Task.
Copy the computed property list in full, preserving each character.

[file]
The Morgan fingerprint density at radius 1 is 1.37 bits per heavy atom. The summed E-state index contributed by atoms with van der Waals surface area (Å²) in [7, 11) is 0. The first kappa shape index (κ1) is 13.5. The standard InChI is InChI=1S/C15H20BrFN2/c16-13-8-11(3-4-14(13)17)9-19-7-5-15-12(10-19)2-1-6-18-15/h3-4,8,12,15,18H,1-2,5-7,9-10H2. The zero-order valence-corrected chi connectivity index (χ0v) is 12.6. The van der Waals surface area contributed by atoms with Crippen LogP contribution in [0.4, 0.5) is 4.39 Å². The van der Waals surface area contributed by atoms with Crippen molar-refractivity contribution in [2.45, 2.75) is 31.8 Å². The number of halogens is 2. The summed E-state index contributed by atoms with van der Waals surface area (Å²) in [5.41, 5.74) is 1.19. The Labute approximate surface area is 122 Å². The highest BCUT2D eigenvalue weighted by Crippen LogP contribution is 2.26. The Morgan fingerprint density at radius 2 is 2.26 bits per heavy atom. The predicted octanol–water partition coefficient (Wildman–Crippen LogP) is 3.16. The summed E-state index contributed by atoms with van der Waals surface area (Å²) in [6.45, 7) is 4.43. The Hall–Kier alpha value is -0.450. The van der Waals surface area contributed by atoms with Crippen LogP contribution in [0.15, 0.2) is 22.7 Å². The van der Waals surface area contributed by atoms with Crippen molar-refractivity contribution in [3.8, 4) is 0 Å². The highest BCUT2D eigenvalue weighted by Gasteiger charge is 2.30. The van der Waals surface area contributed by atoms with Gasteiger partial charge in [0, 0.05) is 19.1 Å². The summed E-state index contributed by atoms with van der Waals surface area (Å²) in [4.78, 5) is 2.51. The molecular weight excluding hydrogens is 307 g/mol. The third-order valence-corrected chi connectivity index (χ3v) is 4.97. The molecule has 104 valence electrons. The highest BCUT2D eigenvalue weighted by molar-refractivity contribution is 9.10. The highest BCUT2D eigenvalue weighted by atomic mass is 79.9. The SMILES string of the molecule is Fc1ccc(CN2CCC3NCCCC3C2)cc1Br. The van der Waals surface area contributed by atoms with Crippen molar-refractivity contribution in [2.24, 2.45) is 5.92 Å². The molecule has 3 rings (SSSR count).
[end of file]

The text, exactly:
The Morgan fingerprint density at radius 1 is 1.37 bits per heavy atom. The summed E-state index contributed by atoms with van der Waals surface area (Å²) in [7, 11) is 0. The first kappa shape index (κ1) is 13.5. The standard InChI is InChI=1S/C15H20BrFN2/c16-13-8-11(3-4-14(13)17)9-19-7-5-15-12(10-19)2-1-6-18-15/h3-4,8,12,15,18H,1-2,5-7,9-10H2. The zero-order valence-corrected chi connectivity index (χ0v) is 12.6. The van der Waals surface area contributed by atoms with Crippen LogP contribution in [0.4, 0.5) is 4.39 Å². The van der Waals surface area contributed by atoms with Crippen molar-refractivity contribution in [2.45, 2.75) is 31.8 Å². The number of halogens is 2. The summed E-state index contributed by atoms with van der Waals surface area (Å²) in [5.41, 5.74) is 1.19. The Labute approximate surface area is 122 Å². The highest BCUT2D eigenvalue weighted by Crippen LogP contribution is 2.26. The Morgan fingerprint density at radius 2 is 2.26 bits per heavy atom. The predicted octanol–water partition coefficient (Wildman–Crippen LogP) is 3.16. The summed E-state index contributed by atoms with van der Waals surface area (Å²) in [6.45, 7) is 4.43. The Hall–Kier alpha value is -0.450. The van der Waals surface area contributed by atoms with Crippen LogP contribution in [0.15, 0.2) is 22.7 Å². The van der Waals surface area contributed by atoms with Crippen molar-refractivity contribution in [3.8, 4) is 0 Å². The highest BCUT2D eigenvalue weighted by Gasteiger charge is 2.30. The van der Waals surface area contributed by atoms with Gasteiger partial charge in [0, 0.05) is 19.1 Å². The summed E-state index contributed by atoms with van der Waals surface area (Å²) in [4.78, 5) is 2.51. The molecular weight excluding hydrogens is 307 g/mol. The third-order valence-corrected chi connectivity index (χ3v) is 4.97. The molecule has 104 valence electrons. The highest BCUT2D eigenvalue weighted by molar-refractivity contribution is 9.10. The highest BCUT2D eigenvalue weighted by atomic mass is 79.9. The SMILES string of the molecule is Fc1ccc(CN2CCC3NCCCC3C2)cc1Br. The van der Waals surface area contributed by atoms with Crippen molar-refractivity contribution in [2.24, 2.45) is 5.92 Å². The molecule has 3 rings (SSSR count).